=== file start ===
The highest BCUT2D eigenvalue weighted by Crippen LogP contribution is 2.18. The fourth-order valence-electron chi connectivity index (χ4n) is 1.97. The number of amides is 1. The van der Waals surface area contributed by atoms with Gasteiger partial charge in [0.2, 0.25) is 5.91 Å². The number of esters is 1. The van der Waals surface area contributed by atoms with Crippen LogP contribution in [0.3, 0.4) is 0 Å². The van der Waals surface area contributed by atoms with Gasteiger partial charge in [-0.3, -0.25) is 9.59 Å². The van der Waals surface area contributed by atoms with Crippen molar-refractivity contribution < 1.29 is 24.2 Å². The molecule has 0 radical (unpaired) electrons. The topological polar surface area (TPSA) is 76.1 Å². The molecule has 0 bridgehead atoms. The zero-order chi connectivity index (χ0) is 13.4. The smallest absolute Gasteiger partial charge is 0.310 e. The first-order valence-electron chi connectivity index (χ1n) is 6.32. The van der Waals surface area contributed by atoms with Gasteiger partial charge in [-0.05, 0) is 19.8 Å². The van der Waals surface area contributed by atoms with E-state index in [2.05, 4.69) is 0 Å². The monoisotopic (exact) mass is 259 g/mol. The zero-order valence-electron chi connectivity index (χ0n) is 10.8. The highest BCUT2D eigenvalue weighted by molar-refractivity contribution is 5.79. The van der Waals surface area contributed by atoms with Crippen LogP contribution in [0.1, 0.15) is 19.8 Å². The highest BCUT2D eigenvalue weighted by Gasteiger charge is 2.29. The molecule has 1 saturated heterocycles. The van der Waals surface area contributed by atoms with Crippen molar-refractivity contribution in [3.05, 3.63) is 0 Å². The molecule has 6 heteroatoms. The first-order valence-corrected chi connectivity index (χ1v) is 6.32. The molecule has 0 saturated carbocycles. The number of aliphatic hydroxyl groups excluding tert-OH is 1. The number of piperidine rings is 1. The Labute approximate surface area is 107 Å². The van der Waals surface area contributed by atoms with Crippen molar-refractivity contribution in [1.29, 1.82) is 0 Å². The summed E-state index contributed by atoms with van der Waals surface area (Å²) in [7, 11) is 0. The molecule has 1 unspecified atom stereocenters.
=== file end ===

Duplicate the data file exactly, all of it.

The highest BCUT2D eigenvalue weighted by Crippen LogP contribution is 2.18. The fourth-order valence-electron chi connectivity index (χ4n) is 1.97. The number of amides is 1. The van der Waals surface area contributed by atoms with Gasteiger partial charge in [0.2, 0.25) is 5.91 Å². The number of esters is 1. The van der Waals surface area contributed by atoms with Crippen LogP contribution in [0.3, 0.4) is 0 Å². The van der Waals surface area contributed by atoms with Gasteiger partial charge in [-0.3, -0.25) is 9.59 Å². The van der Waals surface area contributed by atoms with Crippen molar-refractivity contribution < 1.29 is 24.2 Å². The molecule has 0 radical (unpaired) electrons. The topological polar surface area (TPSA) is 76.1 Å². The molecule has 0 bridgehead atoms. The zero-order chi connectivity index (χ0) is 13.4. The smallest absolute Gasteiger partial charge is 0.310 e. The first-order valence-electron chi connectivity index (χ1n) is 6.32. The van der Waals surface area contributed by atoms with Gasteiger partial charge in [-0.05, 0) is 19.8 Å². The van der Waals surface area contributed by atoms with E-state index in [2.05, 4.69) is 0 Å². The monoisotopic (exact) mass is 259 g/mol. The zero-order valence-electron chi connectivity index (χ0n) is 10.8. The highest BCUT2D eigenvalue weighted by molar-refractivity contribution is 5.79. The van der Waals surface area contributed by atoms with Crippen LogP contribution in [0.1, 0.15) is 19.8 Å². The highest BCUT2D eigenvalue weighted by Gasteiger charge is 2.29. The molecule has 1 saturated heterocycles. The van der Waals surface area contributed by atoms with Crippen molar-refractivity contribution in [3.05, 3.63) is 0 Å². The molecule has 6 heteroatoms. The first-order valence-corrected chi connectivity index (χ1v) is 6.32. The molecule has 0 saturated carbocycles. The number of aliphatic hydroxyl groups excluding tert-OH is 1. The number of piperidine rings is 1. The Labute approximate surface area is 107 Å². The van der Waals surface area contributed by atoms with Crippen molar-refractivity contribution in [1.29, 1.82) is 0 Å². The summed E-state index contributed by atoms with van der Waals surface area (Å²) in [7, 11) is 0. The molecule has 1 unspecified atom stereocenters.